By Sumit Jain:
Hypothetically speaking, if there would be a World War, say in the Middle East (with Saudi Arabia and allies on one side and Iran accompanied with China and Russia on the other), I believe there is only and only one country which will be able to act as a credible and stable mediator. Yes, you guessed it right, a country known for its peace-loving image, India.
Ours is a nation which has been widely recognised for propagating peace and giving up the path of violence. Perhaps it is due to Mahatma Gandhi or the foreign policy of Jawaharlal Nehru, but I feel that we have been able to convince the world that the way forward is in pursuing peace. Even after such tremendous credibility, we have failed at one front and that is in dealing with Pakistan. So what is it that makes this situation extraordinary? Have we failed to convey our intentions to our neighbour or is the other side that is hell-bound to pursue violence? Let us track some instances in the recent past to make an honest judgement.
India’s foreign policy has been (more or less) consistent regardless of which political party is in power but for the sake of understanding, the analysis of events pertaining to this article will start from May 2014 when the BJP-led NDA government took charge. Although Prime Minister Narendra Modi scored a lot by riding the anti-Pakistan sentiment during the run-up to the elections in 2014, he was the first one to extend an invitation to Nawaz Sharif, Prime Minister of Pakistan, for his swearing-in-ceremony at the Rashtrapati Bhavan. Since then, India has approached its neighbour at various levels from the National Security Advisor (NSA) to the External Affairs Ministry (EAM) but to no avail. Our resumption of bilateral talks on the issue of terrorism almost fructified in 2015 but then Pakistan brought the issue of Kashmir once again and called-off the talks. Not to forget, the bold surprise visit of PM Modi to Pakistan to greet PM Sharif on his birthday (a great diplomatic gesture) which was unfortunately followed by the attacks in Pathankot. So what makes this relationship so unique? I would like to probe it further.
India has been a democracy since its independence and it elects a civilian central government every five years. While the role of the elected officials is to take care of civil administration, the role of the Indian Army is limited to India’s borders and to assist the civil administration whenever there is a situation of emergency like the Mumbai attacks or the natural calamities in Uttarakhand and Chennai. The policy making is left for the legislators and the Army Generals really have no say in it unless the issue is of security concern. Unfortunately this is not the case in Pakistan.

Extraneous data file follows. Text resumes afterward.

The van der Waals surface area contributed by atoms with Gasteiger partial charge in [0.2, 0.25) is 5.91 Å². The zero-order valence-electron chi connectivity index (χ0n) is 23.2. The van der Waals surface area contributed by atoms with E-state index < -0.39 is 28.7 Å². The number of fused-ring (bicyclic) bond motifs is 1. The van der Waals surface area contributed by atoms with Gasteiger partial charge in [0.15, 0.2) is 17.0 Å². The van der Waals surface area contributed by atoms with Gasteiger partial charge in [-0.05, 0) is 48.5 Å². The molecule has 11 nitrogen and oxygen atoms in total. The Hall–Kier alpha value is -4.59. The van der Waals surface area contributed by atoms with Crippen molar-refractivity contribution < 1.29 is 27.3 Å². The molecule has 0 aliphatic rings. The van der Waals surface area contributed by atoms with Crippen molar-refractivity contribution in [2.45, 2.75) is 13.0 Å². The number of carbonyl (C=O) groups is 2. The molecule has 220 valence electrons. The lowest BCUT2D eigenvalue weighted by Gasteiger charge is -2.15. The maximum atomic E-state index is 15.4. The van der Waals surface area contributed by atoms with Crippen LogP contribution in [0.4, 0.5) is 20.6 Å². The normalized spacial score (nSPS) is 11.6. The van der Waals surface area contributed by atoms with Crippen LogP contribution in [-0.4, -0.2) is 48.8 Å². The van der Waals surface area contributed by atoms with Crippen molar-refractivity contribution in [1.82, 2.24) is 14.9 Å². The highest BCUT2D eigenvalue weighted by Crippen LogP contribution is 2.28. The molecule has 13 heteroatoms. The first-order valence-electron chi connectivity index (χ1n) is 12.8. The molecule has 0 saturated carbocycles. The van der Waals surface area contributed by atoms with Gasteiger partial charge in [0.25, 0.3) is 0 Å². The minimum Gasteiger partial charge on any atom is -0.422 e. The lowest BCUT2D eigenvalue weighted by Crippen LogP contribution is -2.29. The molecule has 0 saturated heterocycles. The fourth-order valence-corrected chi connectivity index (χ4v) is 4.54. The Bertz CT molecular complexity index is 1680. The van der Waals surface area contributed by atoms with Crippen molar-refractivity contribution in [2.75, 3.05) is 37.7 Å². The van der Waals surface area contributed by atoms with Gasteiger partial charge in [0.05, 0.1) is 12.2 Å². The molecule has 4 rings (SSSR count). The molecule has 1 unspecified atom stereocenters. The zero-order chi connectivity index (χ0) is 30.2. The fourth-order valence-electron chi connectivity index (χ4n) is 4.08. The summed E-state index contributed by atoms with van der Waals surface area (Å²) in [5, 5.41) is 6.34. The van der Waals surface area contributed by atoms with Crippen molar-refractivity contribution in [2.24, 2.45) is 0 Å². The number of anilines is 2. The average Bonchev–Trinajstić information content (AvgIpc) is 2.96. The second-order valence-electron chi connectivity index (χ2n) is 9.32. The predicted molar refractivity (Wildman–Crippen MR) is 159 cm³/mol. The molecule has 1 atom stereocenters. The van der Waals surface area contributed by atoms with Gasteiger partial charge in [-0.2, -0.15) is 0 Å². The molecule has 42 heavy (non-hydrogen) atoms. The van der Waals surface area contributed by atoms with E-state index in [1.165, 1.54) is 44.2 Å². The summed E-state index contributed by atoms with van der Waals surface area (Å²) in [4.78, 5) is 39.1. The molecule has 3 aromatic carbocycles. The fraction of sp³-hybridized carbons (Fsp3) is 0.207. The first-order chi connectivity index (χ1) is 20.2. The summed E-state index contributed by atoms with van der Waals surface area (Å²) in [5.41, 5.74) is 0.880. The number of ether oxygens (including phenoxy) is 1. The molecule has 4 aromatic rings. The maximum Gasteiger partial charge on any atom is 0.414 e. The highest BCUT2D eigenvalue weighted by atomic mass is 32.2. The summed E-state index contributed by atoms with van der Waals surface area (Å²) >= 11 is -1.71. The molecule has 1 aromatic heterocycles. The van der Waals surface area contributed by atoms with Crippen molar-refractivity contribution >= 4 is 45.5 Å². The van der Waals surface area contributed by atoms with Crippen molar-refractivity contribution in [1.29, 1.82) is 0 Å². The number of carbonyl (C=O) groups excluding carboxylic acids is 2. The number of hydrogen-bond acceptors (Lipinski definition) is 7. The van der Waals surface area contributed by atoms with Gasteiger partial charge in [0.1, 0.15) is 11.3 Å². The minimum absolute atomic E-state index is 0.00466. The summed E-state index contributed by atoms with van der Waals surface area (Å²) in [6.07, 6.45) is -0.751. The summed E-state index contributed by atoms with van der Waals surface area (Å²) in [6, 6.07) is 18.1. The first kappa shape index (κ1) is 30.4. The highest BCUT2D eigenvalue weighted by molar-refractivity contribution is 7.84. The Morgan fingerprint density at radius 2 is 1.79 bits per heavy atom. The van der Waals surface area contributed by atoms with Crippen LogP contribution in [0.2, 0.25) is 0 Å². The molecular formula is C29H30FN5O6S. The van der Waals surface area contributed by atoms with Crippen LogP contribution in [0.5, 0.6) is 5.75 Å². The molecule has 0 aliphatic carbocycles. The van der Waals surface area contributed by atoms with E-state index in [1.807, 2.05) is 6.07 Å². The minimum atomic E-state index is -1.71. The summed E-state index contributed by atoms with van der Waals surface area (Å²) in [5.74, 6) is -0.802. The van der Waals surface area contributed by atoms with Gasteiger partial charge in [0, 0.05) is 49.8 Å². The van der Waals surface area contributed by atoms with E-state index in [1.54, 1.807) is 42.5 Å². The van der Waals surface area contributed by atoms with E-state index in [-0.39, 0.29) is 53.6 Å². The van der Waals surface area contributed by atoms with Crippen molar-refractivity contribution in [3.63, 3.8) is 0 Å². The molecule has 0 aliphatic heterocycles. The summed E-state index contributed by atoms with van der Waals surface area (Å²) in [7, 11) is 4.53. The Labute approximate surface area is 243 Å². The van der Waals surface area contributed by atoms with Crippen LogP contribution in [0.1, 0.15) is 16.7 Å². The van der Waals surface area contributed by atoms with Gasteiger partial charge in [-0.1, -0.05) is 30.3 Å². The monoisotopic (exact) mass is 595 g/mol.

Our neighbour has a nascent democracy. The country has survived several coup attempts and was under military rule for decades since the country parted with India in 1947. Though the nation has been able to resist coup attempts since 2008, the Pakistan Army still calls most of the shots behind the screen. Shashi Tharoor’s “Pax Indica” describes how the Pakistan Army and the Inter-Services Intelligence (ISI) work in resonance and their functioning is above everything in Pakistan. The Army has given clear red lines to the civilian government, crossing which, can have serious implications for the elected representatives (in fact, the US openly deals with the Pakistan Army Chief over security issues in Islamabad even when there is a civilian government). This is our major source of problems as the elected government in Pakistan has limited powers.
We have fought multiple wars and been in multiple conflicts with Pakistan and the result of the same has worsened the situation. Whenever India tries to have cordial relations with its neighbour, what is seen is an increased insurgency at the borders. Nothing can illustrate this better than the Pathankot attacks which followed PM Modi’s surprise visit to Pakistan. To quote the number of times the government has shown its intention to maintain peace with Pakistan has become a futile exercise.
The way forward to see is quite difficult from here. The only nearly impossible solution to the problem is to fully engage in talks with Pakistan at the highest level with international media coverage (similar to PM Modi’s latest US visit) and to continue taking being on the defense at the border. Meanwhile, India has to get its diplomats in full-swing at the same time and convince the United Nations that it is Pakistan which supports terrorism. If it is able to do this, Pakistan will either face sanctions from the world-governing body or has to regretfully give-up violence. However it is hard to assume that Pakistan will accept sanctions further crippling its poor economy. Nevertheless it is easier said than done.
If there is one thing in India which constantly garners attention, it is Pakistan. Anything related to our neighbouring country is sure to get more attention because of our seemingly negative views for the same. Any slightest of the attempts made by the Indian government to reconcile things come under the scrutiny of the electorate and make it politically infeasible. Despite all this, I hope that our PM displays further courage and takes the initiative. Another visit to Pakistan with a follow-up from the EAM will not be a bad place to start. I keep my fingers crossed!